Bollywood's magical movie pairs
Ashok Kumar-Devika Rani: They, perhaps, made the earliest most popular pair of Hindi cinema. Jeevan Nayya (1936) was their first film together but it was Achhut Kanya (1936), which capitulated the two into big time fame. This was followed by Janmabhoomi (1936), Izzat (1937), Savitri (1937) and Anjaan (1941). There is an amusing story to their starring together for their first film. As a young assistant to Bengali filmmaker Himanshu Rai, Ashok Kumar got his start in acting by accident when he volunteered to substitute for the lead actor of Jeevan Nayya, who fell ill before production was to start. He was terrified to act in the first place opposite lead actress Devika Rani ( also her boss as founder of Bombay Talkies), known as the dragon lady for her smoking, drinking, cursing and hot temper. However, on release of the film they were declared pair of the decade and continued to work in more films, all hits of the time. Ashok Kumar continued to achieve great heights in his career, while Devika Rani, with her outstanding portrayals, classic outlook and distinct style of acting, was declared the First Lady of Indian cinema. Ashok Kumar, the 'ever green hero' as he was called, had great innings in the 40s, pairing with Leela Chitnis in Bombay Talkies films (Kangan, Azaad, Bandhan, Jhoola etc.) and in the 50s with Nirupa Roy in over 30 movies (Aabroo, Aanchal, Aap Beeti, Anurodh, Bhai Bhai, Chand Aur Sooraj, Dharamputra, Grihasti, Gumrah etc.).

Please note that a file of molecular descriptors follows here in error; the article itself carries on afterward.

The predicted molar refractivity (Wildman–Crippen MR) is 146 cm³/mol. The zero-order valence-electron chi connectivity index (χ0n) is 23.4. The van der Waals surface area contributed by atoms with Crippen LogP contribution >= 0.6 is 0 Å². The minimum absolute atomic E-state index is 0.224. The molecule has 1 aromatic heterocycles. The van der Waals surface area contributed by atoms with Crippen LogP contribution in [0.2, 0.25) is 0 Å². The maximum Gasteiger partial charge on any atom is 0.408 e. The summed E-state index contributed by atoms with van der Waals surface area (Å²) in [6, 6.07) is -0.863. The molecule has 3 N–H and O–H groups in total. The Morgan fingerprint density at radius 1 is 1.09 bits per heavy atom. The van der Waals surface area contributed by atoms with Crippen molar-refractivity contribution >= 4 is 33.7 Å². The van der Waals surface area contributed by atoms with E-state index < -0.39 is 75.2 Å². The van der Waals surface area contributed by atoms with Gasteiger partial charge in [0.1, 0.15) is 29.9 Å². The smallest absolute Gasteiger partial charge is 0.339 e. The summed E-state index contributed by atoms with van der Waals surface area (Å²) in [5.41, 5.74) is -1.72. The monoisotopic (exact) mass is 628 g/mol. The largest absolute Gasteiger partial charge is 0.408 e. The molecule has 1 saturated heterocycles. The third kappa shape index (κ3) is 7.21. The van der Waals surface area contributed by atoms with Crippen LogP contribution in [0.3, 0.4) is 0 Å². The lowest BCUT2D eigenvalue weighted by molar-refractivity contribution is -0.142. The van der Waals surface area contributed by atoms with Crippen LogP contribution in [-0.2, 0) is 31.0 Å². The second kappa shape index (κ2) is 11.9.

Prem Adib- Shobhana Samarth: Starred as Ram and Sita in Vijay Bhatt's famous classic, Ram Rajya (1943), the pair's performance was so evocative that they became the eternal Ram and Sita in the audience's minds. In fact, people felt they were no actors enacting the Ramayana characters, but real Ram and Sita had incarnated to act in the movie. They were literally worshipped wherever they went together to promote the film, which was a huge hit. People even had their posters and pictures installed in their homes. Undoubtedly, they would have been flooded with offers to work together in many more movies, especially mythologicals, but it did not happen. Shobhana Samarth, the most unconventional actress of her time, was not available as she got deeply involved in relationship with her co-star of many films and the famous actor, Motilal. Incidentally, Shobhana Samarth was the mother of Bollywood's leading ladies, Nutan and Tanuja, and grand mother of Kajol, Tanisha and Mahnish Behl.